We've Hit Yet Another Frightening Milestone For Carbon Dioxide

This is going to get worse before it gets better.

The level of carbon dioxide in the Earth’s atmosphere just keeps going up and up, in an ominous trend that suggests the ravages of climate change are only going to get worse.

Last Tuesday, the Mauna Loa Observatory in Hawaii recorded its first carbon dioxide reading above 410 parts per million — specifically, 410.28 ppm. For context, in 1780 or so, around the beginning of the Industrial Revolution, that figure was only about 280 ppm; by 1958, when the Mauna Loa observatory began taking continuous measurements of atmospheric CO2, it had come up to about 315 ppm.

The planet breached the scary 400 ppm limit in 2013, and now we’re already past 410. The atmosphere hasn’t had similar levels of carbon dioxide in it for about 3 million years.

President Donald Trump has dismissed climate change as a “hoax,” despite the nearly universal scientific consensus that it represents a looming threat to the planet. Meanwhile, the ever-growing load of CO2 in the atmosphere is pushing the goals of the Paris climate accords further and further out of reach — regardless of whether Trump chooses to stay in the fight.

As the amount of carbon dioxide in the atmosphere keeps rising, scientists are already warning that we could soon surpass records set 50 million years ago.

Carbon dioxide spewed into the air by burning fossil fuels is the key greenhouse gas contributing to climate change. CO2 levels in our planet’s atmosphere are rising 100 times faster than at the end of the last ice age, according to NASA. “This is a real shock to the atmosphere,” Pieter Tans of the National Oceanic and Atmospheric Association said last month.

This graph shows the annual mean carbon dioxide growth rates observed at NOAA's Mauna Loa Baseline Atmospheric Observatory.
This graph shows the annual mean carbon dioxide growth rates observed at NOAA's Mauna Loa Baseline Atmospheric Observatory.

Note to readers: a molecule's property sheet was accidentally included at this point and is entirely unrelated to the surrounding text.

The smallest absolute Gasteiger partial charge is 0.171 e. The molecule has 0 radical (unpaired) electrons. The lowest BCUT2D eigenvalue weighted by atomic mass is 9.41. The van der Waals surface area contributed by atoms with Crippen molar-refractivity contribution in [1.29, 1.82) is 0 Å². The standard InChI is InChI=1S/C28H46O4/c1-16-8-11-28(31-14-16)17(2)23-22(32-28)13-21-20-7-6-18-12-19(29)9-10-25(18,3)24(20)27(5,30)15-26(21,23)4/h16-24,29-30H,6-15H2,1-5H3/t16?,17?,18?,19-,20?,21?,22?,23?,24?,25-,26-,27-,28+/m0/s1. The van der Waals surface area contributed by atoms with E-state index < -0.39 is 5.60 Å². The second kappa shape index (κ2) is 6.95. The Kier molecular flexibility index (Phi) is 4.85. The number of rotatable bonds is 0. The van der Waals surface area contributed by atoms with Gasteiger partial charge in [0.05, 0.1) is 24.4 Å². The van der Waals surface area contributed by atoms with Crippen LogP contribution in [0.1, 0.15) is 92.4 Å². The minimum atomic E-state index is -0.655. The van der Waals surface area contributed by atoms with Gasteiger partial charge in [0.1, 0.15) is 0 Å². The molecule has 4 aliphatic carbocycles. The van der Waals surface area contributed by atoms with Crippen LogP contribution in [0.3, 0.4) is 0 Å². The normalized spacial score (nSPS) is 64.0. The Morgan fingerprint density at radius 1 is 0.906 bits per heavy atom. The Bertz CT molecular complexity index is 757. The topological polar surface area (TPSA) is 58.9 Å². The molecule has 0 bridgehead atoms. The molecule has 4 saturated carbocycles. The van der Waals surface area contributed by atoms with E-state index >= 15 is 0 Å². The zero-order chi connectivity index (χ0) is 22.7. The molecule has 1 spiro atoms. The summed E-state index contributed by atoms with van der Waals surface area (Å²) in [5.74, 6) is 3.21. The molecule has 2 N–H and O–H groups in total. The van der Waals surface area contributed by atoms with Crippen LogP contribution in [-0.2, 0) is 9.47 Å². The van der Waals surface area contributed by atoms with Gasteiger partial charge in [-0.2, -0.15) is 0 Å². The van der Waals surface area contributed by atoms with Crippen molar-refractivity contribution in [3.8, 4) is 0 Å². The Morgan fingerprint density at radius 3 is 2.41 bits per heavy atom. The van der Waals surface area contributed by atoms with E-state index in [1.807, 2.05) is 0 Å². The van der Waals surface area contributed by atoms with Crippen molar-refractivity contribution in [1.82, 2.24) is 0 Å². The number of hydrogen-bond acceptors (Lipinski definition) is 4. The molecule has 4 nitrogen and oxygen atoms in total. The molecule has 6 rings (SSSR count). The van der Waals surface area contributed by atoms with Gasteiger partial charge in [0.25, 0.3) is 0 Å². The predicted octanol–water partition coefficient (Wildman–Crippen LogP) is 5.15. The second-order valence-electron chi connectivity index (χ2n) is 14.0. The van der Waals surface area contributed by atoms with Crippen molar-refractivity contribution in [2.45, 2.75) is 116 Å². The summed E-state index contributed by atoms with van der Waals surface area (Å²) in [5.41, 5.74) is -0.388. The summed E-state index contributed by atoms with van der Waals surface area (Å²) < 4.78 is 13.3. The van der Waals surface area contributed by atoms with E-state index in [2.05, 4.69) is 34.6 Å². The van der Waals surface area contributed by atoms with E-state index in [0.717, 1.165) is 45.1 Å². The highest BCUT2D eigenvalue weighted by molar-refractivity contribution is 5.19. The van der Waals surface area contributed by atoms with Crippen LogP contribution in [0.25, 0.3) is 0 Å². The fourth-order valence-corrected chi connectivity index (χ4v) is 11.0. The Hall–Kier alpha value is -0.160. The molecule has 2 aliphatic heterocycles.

Nearly 200 nations around the world have agreed to cut carbon emissions in an effort to hold the average temperature increase to “well below” 2 degrees Celsius (3.6 degress Fahrenheit) above pre-industrial levels.

The U.S., however, likely won’t be part of that battle. Scott Pruitt, head of the Environmental Protection Agency, isn’t convinced that CO2 is a “primary contributor” to increasing temperatures, and thinks we need more precise measurements before we can know exactly what role fossil fuels play in climate change.

Earlier this month, Pruitt said the U.S. should “exit” the Paris agreement because it’s a “bad deal” for the country.

Even with a strong global commitment to reducing CO2, the stuff that’s already in the air will take a very long time to dissipate, and only then after concerted effort. 

The rate of CO2 increase will “go down when emissions decrease,” said Tans. “But carbon dioxide will still be going up, albeit more slowly. Only when emissions are cut in half will atmospheric carbon dioxide level off initially.”

And even then, scientists agree, the effects of climate change will linger long into the future.

CORRECTION: An earlier version of this article misstated the level of atmospheric carbon dioxide measured in 1958. It was 315 parts per million, not 280.